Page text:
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Haile warns athletes’ managers over transfer of allegiance

Haile warns athletes’ managers over transfer of allegiance

The Ethiopian Athletics Federation (EAF) warned managers and coaches of local athletes regarding their involvement in transfer of allegiance of Ethiopian athletes who take part in different races across the world.

The newly-elected head of the EAF said the federation would not be responsible once athletes travelled to other countries without permission of the federation and a contractual agreement between athletes and managers is signed.

At a meeting conducted at the National Hotel, located off Menelik II Avenue, on February 16, 2017, EAF discussed transfer of allegiance with athlete’s managers and athletes. Double Olympic gold medalist and the sitting president of the Ethiopian Athletics Federation, Haile Gebreselassie, spoke of athletes who suffered after they had changed their citizenship to run for other countries.

“Managers should be aware of the federation’s rules and regulations. Now, many athletes are running for different countries dealing with brokers. So, every manager is responsible,” Haile said.

“We have learned that those athletes run two marathon races in one month,” Haile said.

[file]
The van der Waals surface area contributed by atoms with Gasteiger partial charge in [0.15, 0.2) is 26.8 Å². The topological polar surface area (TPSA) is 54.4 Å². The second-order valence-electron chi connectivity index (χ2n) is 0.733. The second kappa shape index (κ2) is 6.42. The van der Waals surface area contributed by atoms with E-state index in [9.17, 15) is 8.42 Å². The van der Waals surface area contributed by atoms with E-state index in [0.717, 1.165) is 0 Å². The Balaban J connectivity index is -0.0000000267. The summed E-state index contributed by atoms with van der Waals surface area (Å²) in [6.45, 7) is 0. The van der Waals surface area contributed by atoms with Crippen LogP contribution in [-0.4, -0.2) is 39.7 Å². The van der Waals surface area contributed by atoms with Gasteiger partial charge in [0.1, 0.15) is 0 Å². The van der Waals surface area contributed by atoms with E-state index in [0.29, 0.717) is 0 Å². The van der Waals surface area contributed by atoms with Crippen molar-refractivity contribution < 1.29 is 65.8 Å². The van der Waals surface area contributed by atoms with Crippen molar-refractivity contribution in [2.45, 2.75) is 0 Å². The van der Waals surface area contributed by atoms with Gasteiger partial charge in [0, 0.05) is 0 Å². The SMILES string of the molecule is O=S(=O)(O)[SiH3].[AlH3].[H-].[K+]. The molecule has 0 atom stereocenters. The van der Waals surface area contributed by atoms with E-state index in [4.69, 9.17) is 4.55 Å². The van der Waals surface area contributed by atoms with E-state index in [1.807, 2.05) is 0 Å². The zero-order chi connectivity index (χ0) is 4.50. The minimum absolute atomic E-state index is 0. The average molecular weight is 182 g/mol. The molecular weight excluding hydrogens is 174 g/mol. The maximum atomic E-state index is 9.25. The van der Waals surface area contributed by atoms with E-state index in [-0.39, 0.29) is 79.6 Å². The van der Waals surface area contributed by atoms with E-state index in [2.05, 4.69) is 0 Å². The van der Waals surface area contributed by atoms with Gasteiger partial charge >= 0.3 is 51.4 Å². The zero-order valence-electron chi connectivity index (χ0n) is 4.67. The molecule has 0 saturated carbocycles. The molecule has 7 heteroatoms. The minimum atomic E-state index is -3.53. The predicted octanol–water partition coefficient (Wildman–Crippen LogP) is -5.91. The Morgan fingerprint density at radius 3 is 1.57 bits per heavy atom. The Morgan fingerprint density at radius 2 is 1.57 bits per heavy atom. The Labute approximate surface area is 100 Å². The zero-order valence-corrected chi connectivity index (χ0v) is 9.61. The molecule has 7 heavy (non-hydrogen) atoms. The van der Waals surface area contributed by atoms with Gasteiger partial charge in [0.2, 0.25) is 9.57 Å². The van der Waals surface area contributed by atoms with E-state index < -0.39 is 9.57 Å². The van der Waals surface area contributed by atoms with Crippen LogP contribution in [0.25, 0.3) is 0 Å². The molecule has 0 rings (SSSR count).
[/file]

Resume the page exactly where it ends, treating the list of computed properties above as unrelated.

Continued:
It was also indicated that under-age athletes were running marathons. In that regard, Ethiopia’s athletics governing body said that every agreement amongst athletes, managers and club coaches should be communicated to the federation.

Athletes’ managers raised the challenge of languages barriers while signing agreements. Depending on the result registered by athletes, they sign two contracts with managers and brands.

“Almost all athletes do not fully understand the contracts they are signing. The deal done by managers and athletes don’t even know the payment for one race. So, managers reap profits on the back of athletes,” Wondemagegn Getachew, a manager, told The Reporter.

In a move aimed at ending the alarming rate of change of citizenship by athletes, the International Association of Athletics Federations (IAAF) council meeting on February 6 in Monaco froze all new transfers of allegiance in athletics.

The move, proposed by IAAF President Sebastian Coe, was unanimously supported by the council, which exercised its powers under its constitution to revoke competition rules.

A working group, chaired by Hiroshi Yokokawa, was set up to investigate the problem, will submit proposals for new rules as a matter of urgency and no later than the end of this year. However, the decision at the 208th IAAF Council Meeting at the Riviera Marriott Hotel, Cap d’Ail, France, will not affect the 15 applications for transfer that are already in process.

“It has become abundantly clear with regular multiple transfers of athletes especially from Africa that the present rules are no longer fit for purpose,” Coe said.

Elsewhere, the federation recapped the issue of doping. Ethiopia in December adopted a zero tolerance protocol with regards to drug offences in athletics. The country's hardline stance includes introducing lifetime bans on competitors found to be using performance-enhancing drugs and passing legislation to punish doping athletes with prison sentences.

The World Anti-doping Agency (WADA) has ordered federations to conduct tests on athletes and report in three months’ time.

Ever since the former long-distance runner took the helm of EAF, the federation has developed a strong anti-doping stance. Haile is willing to send dopers to jail.